On the other hand that study also found that for many there had been a significant improvement in 10% of the disabled children’s mental health surveyed – the cause of this reduction being attributed to learning from home, the slower pace in life, video and online appointments, and the increased flexibility of childcare from caregivers being able to work from home.
Additionally Ghent University published a study in August, and the National Autistic Society in September, that both emphasised the mental health challenges posed for autistic adults during lockdown – such as anxiety over shopping, inability to wear masks, difficulties of learning from home, social contact and distancing, and loss of routine. However, Ghent University also recorded positive experiences detailing the lack of obligatory parties and appointments, spontaneous visits, and strangers getting too close.
A possible explanation for the difference of the findings in the studies above, could be the necessary support needed for an individual young person, the nature of that neurodiversity or learning disability, and the time the study was conducted.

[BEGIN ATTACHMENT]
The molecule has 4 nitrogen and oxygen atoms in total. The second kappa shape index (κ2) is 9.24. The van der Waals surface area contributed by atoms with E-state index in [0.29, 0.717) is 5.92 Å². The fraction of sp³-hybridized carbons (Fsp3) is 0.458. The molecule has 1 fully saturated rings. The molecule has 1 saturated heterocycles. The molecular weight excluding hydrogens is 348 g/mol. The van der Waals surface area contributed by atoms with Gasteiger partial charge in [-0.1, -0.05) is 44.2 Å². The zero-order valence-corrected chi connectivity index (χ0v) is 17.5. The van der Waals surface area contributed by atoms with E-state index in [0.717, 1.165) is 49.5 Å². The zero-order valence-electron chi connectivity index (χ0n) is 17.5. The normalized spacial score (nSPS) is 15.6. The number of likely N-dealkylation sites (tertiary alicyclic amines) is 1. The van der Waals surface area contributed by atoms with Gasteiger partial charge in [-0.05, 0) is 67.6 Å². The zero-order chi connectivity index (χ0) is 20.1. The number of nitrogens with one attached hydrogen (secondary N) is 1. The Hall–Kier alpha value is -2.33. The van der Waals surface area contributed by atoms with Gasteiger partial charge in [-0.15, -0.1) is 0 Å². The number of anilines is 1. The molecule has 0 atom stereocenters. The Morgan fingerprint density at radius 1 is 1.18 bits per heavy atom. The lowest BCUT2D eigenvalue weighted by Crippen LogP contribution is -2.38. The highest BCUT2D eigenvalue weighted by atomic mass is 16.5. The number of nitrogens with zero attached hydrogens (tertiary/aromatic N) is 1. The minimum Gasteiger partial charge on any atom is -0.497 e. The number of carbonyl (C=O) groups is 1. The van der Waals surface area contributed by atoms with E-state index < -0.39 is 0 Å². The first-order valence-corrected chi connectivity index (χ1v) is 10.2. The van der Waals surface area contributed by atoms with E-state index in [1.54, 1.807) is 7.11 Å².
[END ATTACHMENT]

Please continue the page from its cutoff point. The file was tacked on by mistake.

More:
‘Normal was not working for everyone’
What is fundamentally consistent throughout all these studies is that the status quo pre-lockdown wasn’t working for everyone, even if different studies recorded either an increased or decreased disparity.
Following that point, this year for many has felt like a lifetime, but before 2020 many have argued that the education system, employment, healthcare, and access to culture have not always suited the idiosyncratic needs of many neurodiverse people or people with learning disabilities.
This begs the question what can we learn from the positive experiences of lockdown? So that employers, the Government, organisations, and society at large can adapt to provide greater participation from these currently marginalised groups.
Recently Autistica started that discussion with the NHS, the Government and other organisations by releasing a briefing arguing the ‘normal wasn’t working for everyone’. And recommending that an evaluation should be made as to whether temporary changes made during lockdown could direct future policy – a response to that briefing from those involved is yet to be finalised.
Anecdotal evidence collected from Reddit users with autism and ADHD, heavily carried the theme that online classrooms, and remote working, were a largely positive experience. And for some there was a sense of vindication – that things can be done differently. With users predominately emphasising positive experiences from: